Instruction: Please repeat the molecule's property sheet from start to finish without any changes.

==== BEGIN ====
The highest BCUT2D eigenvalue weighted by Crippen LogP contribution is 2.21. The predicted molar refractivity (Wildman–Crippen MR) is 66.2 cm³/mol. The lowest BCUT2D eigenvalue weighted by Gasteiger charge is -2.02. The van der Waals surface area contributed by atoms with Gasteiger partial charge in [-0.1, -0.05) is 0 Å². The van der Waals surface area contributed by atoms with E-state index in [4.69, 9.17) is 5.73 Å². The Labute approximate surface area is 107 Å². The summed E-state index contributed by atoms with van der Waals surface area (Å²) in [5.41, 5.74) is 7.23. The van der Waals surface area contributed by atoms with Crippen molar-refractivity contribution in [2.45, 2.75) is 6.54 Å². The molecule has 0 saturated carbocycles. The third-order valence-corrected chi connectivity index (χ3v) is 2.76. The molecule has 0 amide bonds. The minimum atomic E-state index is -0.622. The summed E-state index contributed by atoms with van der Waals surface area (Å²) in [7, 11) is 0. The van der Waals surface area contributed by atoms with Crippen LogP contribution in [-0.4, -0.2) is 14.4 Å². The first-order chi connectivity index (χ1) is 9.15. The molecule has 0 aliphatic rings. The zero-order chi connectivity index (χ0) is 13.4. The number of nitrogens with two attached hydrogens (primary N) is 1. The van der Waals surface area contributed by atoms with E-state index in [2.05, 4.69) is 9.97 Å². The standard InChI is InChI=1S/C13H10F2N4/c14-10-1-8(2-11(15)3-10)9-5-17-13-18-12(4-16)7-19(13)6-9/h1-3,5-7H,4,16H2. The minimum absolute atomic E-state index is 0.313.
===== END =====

The highest BCUT2D eigenvalue weighted by Crippen LogP contribution is 2.21. The predicted molar refractivity (Wildman–Crippen MR) is 66.2 cm³/mol. The lowest BCUT2D eigenvalue weighted by Gasteiger charge is -2.02. The van der Waals surface area contributed by atoms with Gasteiger partial charge in [-0.1, -0.05) is 0 Å². The van der Waals surface area contributed by atoms with E-state index in [4.69, 9.17) is 5.73 Å². The Labute approximate surface area is 107 Å². The summed E-state index contributed by atoms with van der Waals surface area (Å²) in [5.41, 5.74) is 7.23. The van der Waals surface area contributed by atoms with Crippen molar-refractivity contribution in [2.45, 2.75) is 6.54 Å². The molecule has 0 saturated carbocycles. The third-order valence-corrected chi connectivity index (χ3v) is 2.76. The molecule has 0 amide bonds. The minimum atomic E-state index is -0.622. The summed E-state index contributed by atoms with van der Waals surface area (Å²) in [7, 11) is 0. The van der Waals surface area contributed by atoms with Crippen LogP contribution in [-0.4, -0.2) is 14.4 Å². The first-order chi connectivity index (χ1) is 9.15. The molecule has 0 aliphatic rings. The zero-order chi connectivity index (χ0) is 13.4. The number of nitrogens with two attached hydrogens (primary N) is 1. The van der Waals surface area contributed by atoms with E-state index in [2.05, 4.69) is 9.97 Å². The standard InChI is InChI=1S/C13H10F2N4/c14-10-1-8(2-11(15)3-10)9-5-17-13-18-12(4-16)7-19(13)6-9/h1-3,5-7H,4,16H2. The minimum absolute atomic E-state index is 0.313.